Caribbean Nations United in Demanding
Reparations for Slavery and Genocide
By Don Rojas
(Don Rojas is the Communications Director of the Institute of the Black World 21st Century and recently represented the Institute at the CARICOM summit meeting in St. Vincent and the Grenadines)
Collectively, the economies of CARICOM member states totals about $78 billion which would place the region 65th in the world if it were a single country. Clearly, this is a region that can’t claim much in the way of economic clout yet its demands for reparations possess enormous moral authority having suffered over 400 years of slavery and colonialism at the hands of European powers, mainly Britain, France, Spain, Portugal, the Netherlands and Sweden.
At their St. Vincent meeting the CARICOM leaders took one more important step in their quest for reparatory justice against European countries that had engaged in the Trans-Atlantic Slave Trade and in slavery itself. They unanimously adopted a 10-point plan that would seek a formal apology for slavery, debt cancellation from former colonizers and reparation payments to repair the persisting “psychological trauma” from the days of plantation slavery. The plan is officially known as the Caribbean Reparatory Justice Program and it was developed jointly by the National Reparations Committees of eight CARICOM states.
The plan also calls for assistance to boost the region’s technological capacity and strengthen its public health, education and cultural institutions such as museums and research centers. It even calls for the creation of a “repatriation program”, including legal and diplomatic assistance from European governments, to potentially resettle members of the Rastafarian spiritual movement in Africa. Repatriation to Africa has been a cardinal belief of Rastafari for decades and their followers have consistently advocated for reparations.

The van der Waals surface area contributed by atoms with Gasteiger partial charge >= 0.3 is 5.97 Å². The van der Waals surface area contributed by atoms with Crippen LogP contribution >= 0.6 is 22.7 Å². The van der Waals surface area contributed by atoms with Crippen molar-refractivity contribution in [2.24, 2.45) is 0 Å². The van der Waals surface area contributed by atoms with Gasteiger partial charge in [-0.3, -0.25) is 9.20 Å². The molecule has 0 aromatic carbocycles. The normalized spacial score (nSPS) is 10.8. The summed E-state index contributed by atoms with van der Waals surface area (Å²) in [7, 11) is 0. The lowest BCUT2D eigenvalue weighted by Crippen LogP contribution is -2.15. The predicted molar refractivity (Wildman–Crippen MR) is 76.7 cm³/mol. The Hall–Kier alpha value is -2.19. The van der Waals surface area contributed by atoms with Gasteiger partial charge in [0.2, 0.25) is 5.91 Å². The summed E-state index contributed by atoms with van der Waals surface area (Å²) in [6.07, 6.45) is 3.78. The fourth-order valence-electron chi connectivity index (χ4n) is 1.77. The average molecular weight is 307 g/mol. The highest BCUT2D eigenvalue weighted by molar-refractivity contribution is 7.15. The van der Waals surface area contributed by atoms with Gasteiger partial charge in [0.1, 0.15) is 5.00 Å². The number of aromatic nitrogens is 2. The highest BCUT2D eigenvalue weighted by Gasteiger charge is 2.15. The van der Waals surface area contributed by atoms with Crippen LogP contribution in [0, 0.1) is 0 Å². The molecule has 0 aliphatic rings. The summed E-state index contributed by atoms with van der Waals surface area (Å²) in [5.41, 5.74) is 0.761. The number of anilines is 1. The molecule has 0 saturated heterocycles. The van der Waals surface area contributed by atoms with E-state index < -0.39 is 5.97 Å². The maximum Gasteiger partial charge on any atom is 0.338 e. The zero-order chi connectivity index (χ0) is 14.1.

If the European powers fail to publicly apologize and refuse to come to the negotiating table, the CARICOM nations said they will file a law suit against the European powers at the International Court of Justice in the Hague.
They have hired a powerful British human rights law firm to represent their claims against Europe. Leigh Day, a principal of the firm, said that plans are afoot to convene an upcoming meeting in London between Caribbean and European officials to “enable our clients to quickly gauge whether or not their concerns are being taken seriously.” He called the CARICOM plan a “fair set of demands on the governments whose countries grew rich at the expense of those regions whose human wealth was stolen from them.”
In 2012 the Leigh Day law firm waged a successful campaign for compensation of over $21 million for surviving Kenyans who were tortured by the British colonial government during the Mau Mau rebellion of the 1950s and 1960s.
Last July, at the CARICOM heads of government summit in Trinidad & Tobago the leaders mandated the establishment of a Regional Reparations Commission charged with seeking restitution for citizens of their respective countries. Since then, national reparations commissions have been established in all 14 countries that make up CARICOM.